They aspire to a life at the top of European golf but talented female golfers got an insight into other career options in golf during the recent LETAS Access Series event at Stoke by Nayland.
Around 50 golfers playing in the WPGA International Challenge attended a presentation by David Robinson, The PGA’s training manager.
The girls, mostly in their late teens and early 20s, gained an insight into getting PGA qualified to help broaden their career opportunities after their playing years have ended.
Current LET players Lydia Hall and Connie Chen are two who have already enrolled on the PGA’s education programme and Robinson reported positive feedback from the players.
“After the talk, there was quite a lot of interest with several coming up to me to find out more and asking for more information,” said Robinson.
“These girls are all young, want to play and are focused on trying to make it on tour. This is great to hear but it is very hard to succeed on tour.
“They are going to be working or playing for the next 40 years and in essence I said that if they wanted to stay in golf the PGA route will stand them in good stead.
“Whether it is coaching, being a club pro, a director of golf, retailer, club manager or any number of different roles, being PGA qualified opens the door to these opportunities down the line.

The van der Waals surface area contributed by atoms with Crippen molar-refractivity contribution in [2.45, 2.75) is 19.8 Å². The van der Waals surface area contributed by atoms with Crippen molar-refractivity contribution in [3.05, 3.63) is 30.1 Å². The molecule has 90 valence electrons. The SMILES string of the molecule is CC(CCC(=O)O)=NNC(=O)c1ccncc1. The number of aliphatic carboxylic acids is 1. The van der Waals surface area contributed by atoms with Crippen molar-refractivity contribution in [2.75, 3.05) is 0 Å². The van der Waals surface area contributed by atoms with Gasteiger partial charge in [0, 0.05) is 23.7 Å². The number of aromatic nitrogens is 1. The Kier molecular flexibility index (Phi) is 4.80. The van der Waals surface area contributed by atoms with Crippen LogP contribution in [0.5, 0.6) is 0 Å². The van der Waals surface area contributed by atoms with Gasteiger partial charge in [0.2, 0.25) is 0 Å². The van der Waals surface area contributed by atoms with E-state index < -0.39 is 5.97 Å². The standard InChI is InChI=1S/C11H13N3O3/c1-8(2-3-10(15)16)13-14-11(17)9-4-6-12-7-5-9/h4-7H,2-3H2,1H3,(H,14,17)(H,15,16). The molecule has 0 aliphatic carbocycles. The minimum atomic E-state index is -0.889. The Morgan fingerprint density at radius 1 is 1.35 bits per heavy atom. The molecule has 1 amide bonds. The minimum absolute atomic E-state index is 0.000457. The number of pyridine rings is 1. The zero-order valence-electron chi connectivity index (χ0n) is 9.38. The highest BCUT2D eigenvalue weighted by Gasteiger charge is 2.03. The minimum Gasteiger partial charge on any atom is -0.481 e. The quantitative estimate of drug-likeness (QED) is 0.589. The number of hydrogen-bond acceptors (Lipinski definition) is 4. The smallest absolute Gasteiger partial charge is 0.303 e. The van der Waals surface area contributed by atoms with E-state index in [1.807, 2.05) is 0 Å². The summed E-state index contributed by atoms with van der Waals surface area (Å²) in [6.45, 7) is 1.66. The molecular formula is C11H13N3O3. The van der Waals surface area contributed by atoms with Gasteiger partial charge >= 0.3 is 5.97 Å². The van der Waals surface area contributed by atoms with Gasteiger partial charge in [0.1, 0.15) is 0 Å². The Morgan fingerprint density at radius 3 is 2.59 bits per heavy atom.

“As I said to them, they might take away your tour card but they can’t take away your PGA qualification.
“And as Lydia and Connie have shown, it is perfectly feasible to combine both playing and the degree programme at the same time.
“Hopefully the presentation has put this in the back of their minds and will reap dividends in the future.”
The presentation follows a PGA marketing campaign launched earlier this year to promote its world leading education programmes to the next generation of PGA Professionals. Eye-catching infographics, video logs, google display ads and social media were utilised to highlight the opportunities for those who enrol on either The PGA Foundation Degree in Professional Golf Studies or the University of Birmingham’s Applied Golf Management Studies degree.